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Maybe not. If most of the grinding is app startup times, it could very well not be the RAM being the problem. Depends on the workload. –  Billy ONeal Sep 22 '10 at 2:43
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The specs are pretty low on the PC... The celeron isn't the fastest CPU out there, in fact it's on the slower end. The 1 gig of ram is pretty low for todays standards as well. Using word won't be a huge issue, but using excel can cause some problems. Using an SSD, in my opinion will speed things up, but even then there will be some "performance" issues. The SSD will speed up boot up times as well as app launch times, but actual performance during program usage can/will probably still be an issue.

What sort of lack of performance are we talking about?

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Just generally taking a while to warm up. Once it's got going, Word and the browser are fine. His Excel work is never particularly demanding, just for viewing tabulated data, no complicated calculations or anything. –  Rich Sep 21 '10 at 17:41
    
Then I suggests using an SSD if you are really worried about the boot up times. This will only help just a little however. –  KronoS Sep 21 '10 at 18:26
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I'm going to say the machine is "just slow".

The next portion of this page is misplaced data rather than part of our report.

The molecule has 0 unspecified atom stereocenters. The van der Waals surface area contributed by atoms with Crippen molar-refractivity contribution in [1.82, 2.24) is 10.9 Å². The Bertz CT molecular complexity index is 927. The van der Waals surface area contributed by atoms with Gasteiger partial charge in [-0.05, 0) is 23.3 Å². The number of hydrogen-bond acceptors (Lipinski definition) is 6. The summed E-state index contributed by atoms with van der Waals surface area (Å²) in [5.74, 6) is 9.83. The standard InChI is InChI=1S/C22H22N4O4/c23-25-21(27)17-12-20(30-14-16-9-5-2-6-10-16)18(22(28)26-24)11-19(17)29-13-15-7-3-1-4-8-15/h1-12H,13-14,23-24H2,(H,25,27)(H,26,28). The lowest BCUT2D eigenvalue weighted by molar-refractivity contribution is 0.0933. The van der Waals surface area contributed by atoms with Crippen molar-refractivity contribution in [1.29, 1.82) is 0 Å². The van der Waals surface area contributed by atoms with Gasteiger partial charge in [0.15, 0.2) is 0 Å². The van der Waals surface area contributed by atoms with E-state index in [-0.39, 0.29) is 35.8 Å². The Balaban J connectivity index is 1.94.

I would add another 1GB that I think would help more than a SSD, but you would need 2 1GB modules of a somewhat old RAM (DDR 133Mhz).

As mentioned, XP isn't going to support all the features you can get from a SSD.

But if I were you, I wouldn't spend money upgrading this computer (slow processor, slow memories, etc), but rather save up some and buy a completely new one.

As a temporary workaround, I would just reformat, install Win7 (disabling Aero) which will run as fast as your WinXP SP3. I have done that to a Turion x64 with 1GB of RAM laptop I had laying around, and gave it to my father. He uses it for Outlook, Word, Excel + browsing and had no problem thus far.

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boost your page file, check the CPU if its over heated, i think buying a newer hard drive & 2 gigs of ram will be still less than a SSD & more effective in your scenario

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This machine has too many parts in need of upgrading.

Before you invest in any new parts, I encourage you to consider buying a used, off-lease computer (such as the Optiplex 745 small tower on the Dell Financial Services web site). You can often get a 2-3 year old machine which will run circles around this one for $250 or so, with specs like Core 2 Duo 1.9 GHz, 2 GB RAM (which is really plenty for everyday use under XP, Vista, or Windows 7), and a 160GB or larger hard drive. The better models have a true discrete video card (look for models with 64, 128 or 256MB of VRAM mentioned). These come with a 100 day warranty. Keep an eye on DealNews for coupons - they regularly offer 15 - 25% off of various systems.

Links:

Dell Financial Services

DealNews